Tearing through Spider-Man related media these days, thought I'd keep track of which versions I know about and my thoughts on each. Intentionally light on the spoilers. In chronological order to when I got to them.
I saw this one in theaters when it came out. I'm a fan of striking visual storytelling and wanted to check it out. Was blown out of the water by the visuals! They aren't overcompensating for anything storywise, either, because I've rewatched it several times and the writing is still good and solid too. Remains a favorite.
Also, I shrieked so loudly in the theater at the Doc Ock reveal that my friends made fun of me the whole way home. I don't know how they did it, but they made a character so precisely tailored to my interests that I'm still not over it. Soft robotics, reflective goggles, mad science gloves, Miss-Frizzle-Bill-Nye enthusiasm and intensity? Take notes, character designers. That's how you do sexy. Also much more octopus-themed than any other incarnation I've encountered so far.
Retrospective note: I distinctly remember watching this and going "having the superhero be a loser that nobody likes and has chronic bad luck? Ah, what a funny and clever subversion!" Obviously I had never consumed any Spider-Man media before in my life.
Retrospective note 2: Also, I no idea what a convoluted web of offshoots the Spider-Man comics were, so I thought the alt universe spideys were made up for the movie. Didn't know who who MJ or Gwen were but their introductions were handled well enough that it didn't ruin my enjoyment at all.
My college had a showing of this when it came out; I watched it then. Had no idea it was a Spider-Man related thing and the movie did not bother to tell me. I was just there to see Tom Hardy bite into a live lobster in the middle of a fancy restaurant. Not a "good" movie by any standards, 10/10, I came back to the next day's showing to watch it a second time because I had so much fun.
Got into these late 2021 when the announcement of Alfred Molina's return as Doc Ock got people talking about these again. May I just say: I think all superhero movies should be directed by horror-comedy directors with a good sense of tension and no sense of shame. People who think these movies are too dumb to be good are cowards. (Unless you're a comics fan mad that they changed characterization. That's a valid objection. MJ sweetie I am so sorry.)
Retrospective note: Speaking of characterization, this is the trilogy that introduced me to Peter the chronically unlucky sad-sack. I love that for him but now realize how his response to that doesn't quite jive with the comics: Raimi Peter will sit there awkwardly while someone ruins his life in front of him without saying a word, wheras 616 Peter usually says several choice words and then immediately regrets it. Both are extremely funny.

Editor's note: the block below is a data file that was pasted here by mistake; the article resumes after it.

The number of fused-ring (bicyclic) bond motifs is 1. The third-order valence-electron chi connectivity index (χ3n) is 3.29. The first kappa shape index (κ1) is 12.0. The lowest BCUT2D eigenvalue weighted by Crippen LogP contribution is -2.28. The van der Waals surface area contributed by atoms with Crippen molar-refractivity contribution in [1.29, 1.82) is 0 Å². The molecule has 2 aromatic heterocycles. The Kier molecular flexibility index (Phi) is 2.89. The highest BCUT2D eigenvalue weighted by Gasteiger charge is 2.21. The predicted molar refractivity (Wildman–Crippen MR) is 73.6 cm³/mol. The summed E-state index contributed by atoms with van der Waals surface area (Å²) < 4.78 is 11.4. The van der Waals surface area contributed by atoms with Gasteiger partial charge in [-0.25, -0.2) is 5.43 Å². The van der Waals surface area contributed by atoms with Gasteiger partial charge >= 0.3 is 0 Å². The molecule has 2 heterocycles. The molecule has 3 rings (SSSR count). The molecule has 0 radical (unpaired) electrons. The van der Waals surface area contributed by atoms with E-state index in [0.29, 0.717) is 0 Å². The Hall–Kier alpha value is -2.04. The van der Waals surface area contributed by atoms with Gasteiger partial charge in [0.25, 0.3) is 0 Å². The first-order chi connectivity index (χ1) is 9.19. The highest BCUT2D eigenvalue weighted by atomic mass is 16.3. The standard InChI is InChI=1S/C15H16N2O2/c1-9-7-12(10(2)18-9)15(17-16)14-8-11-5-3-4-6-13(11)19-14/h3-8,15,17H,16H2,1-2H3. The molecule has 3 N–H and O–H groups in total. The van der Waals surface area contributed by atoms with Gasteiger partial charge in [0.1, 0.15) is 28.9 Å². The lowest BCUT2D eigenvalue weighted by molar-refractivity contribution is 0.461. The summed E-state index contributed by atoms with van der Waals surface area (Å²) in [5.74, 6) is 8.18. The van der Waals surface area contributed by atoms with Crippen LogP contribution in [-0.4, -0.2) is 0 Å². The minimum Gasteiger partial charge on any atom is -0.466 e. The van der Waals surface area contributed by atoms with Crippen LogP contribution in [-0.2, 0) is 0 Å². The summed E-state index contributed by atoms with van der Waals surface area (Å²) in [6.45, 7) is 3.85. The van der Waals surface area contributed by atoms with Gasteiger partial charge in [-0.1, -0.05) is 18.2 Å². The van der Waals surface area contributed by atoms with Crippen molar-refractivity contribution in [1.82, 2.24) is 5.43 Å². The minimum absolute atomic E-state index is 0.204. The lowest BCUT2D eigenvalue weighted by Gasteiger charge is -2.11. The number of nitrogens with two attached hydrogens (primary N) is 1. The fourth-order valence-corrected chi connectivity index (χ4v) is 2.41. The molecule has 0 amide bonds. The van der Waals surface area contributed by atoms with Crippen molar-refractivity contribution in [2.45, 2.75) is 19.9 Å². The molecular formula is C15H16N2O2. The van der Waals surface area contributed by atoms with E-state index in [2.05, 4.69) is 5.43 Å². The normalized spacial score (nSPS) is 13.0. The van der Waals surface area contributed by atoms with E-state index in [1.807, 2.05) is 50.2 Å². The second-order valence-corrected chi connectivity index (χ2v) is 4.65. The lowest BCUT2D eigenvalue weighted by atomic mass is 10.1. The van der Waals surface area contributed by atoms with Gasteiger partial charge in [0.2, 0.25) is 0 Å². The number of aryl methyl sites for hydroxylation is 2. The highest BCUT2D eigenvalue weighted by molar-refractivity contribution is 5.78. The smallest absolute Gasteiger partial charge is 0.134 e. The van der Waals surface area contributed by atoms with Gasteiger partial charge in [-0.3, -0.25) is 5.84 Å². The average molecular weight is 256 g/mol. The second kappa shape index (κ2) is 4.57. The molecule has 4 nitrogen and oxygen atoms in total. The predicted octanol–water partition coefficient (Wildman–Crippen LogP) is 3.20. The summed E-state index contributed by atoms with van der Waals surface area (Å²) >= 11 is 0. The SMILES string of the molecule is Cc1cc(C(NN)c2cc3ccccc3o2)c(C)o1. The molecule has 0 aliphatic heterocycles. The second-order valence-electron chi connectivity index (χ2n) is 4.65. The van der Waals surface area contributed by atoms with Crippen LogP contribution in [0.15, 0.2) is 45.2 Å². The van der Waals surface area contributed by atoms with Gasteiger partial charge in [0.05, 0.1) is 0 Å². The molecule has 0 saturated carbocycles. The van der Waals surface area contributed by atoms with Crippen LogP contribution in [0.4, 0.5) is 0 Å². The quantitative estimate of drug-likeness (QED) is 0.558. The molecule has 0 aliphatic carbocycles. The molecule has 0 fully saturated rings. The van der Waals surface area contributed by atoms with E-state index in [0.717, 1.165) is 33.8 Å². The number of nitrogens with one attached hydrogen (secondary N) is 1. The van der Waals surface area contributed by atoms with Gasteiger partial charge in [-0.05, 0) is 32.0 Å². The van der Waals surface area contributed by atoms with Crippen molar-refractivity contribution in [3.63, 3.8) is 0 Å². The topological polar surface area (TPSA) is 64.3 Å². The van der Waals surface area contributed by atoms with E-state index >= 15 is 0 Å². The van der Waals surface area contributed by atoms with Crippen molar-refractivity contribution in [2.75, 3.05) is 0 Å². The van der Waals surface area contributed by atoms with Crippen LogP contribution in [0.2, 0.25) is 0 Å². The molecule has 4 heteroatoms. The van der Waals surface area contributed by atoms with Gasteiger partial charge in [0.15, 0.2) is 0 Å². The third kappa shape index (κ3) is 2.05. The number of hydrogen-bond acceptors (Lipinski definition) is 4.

Now that I know who Willem Dafoe is, I see his damn face everywhere. Really good casting choice, in my opinion; even though most Norman Osbornes don't actually look like him, my mind superimposes his face over theirs anyhow.
Retrospective note: My review of the Green Goblin garb, after seeing other Goblins to compare? Not Ridiculous Enough.
I have so many thoughts on this Doc Ock treatment that they wouldn't even fit on this page. Ask me about them sometime. Watching this movie is just amusing yourself in the gaps between Alfred Molina being onscreen by enjoying Peter's conga line of humiliation. That scene at the planetarium, man. Ouch.
I also love practical effects and the puppetry here is divine. When Ock is onscreen, take time to watch the arms. They think—you can see them looking around, noticing things and making decisions, often before Octavius himself reacts. They respond to his moods or have moods of their own. My favorite moments are when they turn and look at Octavius, regarding him curiously as though he were the stranger. It's all very alien and beautiful. Here's a very neat behind-the-scenes videothat includes interesting information about the puppetry.
Retrospective note: This Octavius actually doesn't have much in common with comics Octavius, other than some immediate elements of his appearance. As far as I can tell, it borrows a lot of his backstory from the 90s cartoon's take, instead. I actually love this change a lot. They did really good things with this character in a way that ties into the central themes of Spider-Man: responsibility, lost loved ones, knowledge and power, and what one does with the crazy cards they're dealt. Molina's tragic Octavius on a single-minded self-destructive time limit works really well for the confines of a two-hour movie vs the original, meant to be a recurring rogue in an open-ended serial.
I basically knew the entire plot before I watched this one which made the bouncing-around order a lot easier to follow. What is there about this movie to say that hasn't already been said?
Retrospective note: I understand why they did the retrograde amnesia plot point now. Movies have to be efficient, but by stripping out every part of Harry's character that's not relevant to his imminent goblinization, we've only had time to see him being a traumatized jerk so far. Trying to make us feel anything for Harry or believe that he was ever actually Peter's best friend without ever showing us that is going to be an uphill battle. I guess a tap on the head seemed less obviously emotionally manipulative than a flashback montage. Poor Harry Osborn, forever branded by adaptations as a convenient sequel hook whose only purpose is to be hurried quickly to his breaking point.